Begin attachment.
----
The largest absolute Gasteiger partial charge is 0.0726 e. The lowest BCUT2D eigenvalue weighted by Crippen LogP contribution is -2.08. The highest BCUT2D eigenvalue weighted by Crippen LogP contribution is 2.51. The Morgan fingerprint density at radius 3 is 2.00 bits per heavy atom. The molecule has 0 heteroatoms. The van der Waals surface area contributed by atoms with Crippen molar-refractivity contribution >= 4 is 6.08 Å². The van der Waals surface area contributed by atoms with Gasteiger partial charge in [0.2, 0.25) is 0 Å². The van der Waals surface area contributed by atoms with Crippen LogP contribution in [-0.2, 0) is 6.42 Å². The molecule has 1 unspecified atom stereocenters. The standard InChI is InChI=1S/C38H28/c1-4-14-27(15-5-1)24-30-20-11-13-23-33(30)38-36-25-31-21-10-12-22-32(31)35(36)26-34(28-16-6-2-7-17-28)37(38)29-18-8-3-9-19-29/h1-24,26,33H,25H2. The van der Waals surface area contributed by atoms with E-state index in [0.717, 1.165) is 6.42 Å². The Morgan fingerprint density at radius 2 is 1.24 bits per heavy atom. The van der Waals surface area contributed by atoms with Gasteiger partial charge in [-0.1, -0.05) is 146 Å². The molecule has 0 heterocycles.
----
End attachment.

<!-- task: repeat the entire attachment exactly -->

The largest absolute Gasteiger partial charge is 0.0726 e. The lowest BCUT2D eigenvalue weighted by Crippen LogP contribution is -2.08. The highest BCUT2D eigenvalue weighted by Crippen LogP contribution is 2.51. The Morgan fingerprint density at radius 3 is 2.00 bits per heavy atom. The molecule has 0 heteroatoms. The van der Waals surface area contributed by atoms with Crippen molar-refractivity contribution >= 4 is 6.08 Å². The van der Waals surface area contributed by atoms with Gasteiger partial charge in [0.2, 0.25) is 0 Å². The van der Waals surface area contributed by atoms with Crippen LogP contribution in [-0.2, 0) is 6.42 Å². The molecule has 1 unspecified atom stereocenters. The standard InChI is InChI=1S/C38H28/c1-4-14-27(15-5-1)24-30-20-11-13-23-33(30)38-36-25-31-21-10-12-22-32(31)35(36)26-34(28-16-6-2-7-17-28)37(38)29-18-8-3-9-19-29/h1-24,26,33H,25H2. The van der Waals surface area contributed by atoms with E-state index in [0.717, 1.165) is 6.42 Å². The Morgan fingerprint density at radius 2 is 1.24 bits per heavy atom. The van der Waals surface area contributed by atoms with Gasteiger partial charge in [-0.1, -0.05) is 146 Å². The molecule has 0 heterocycles.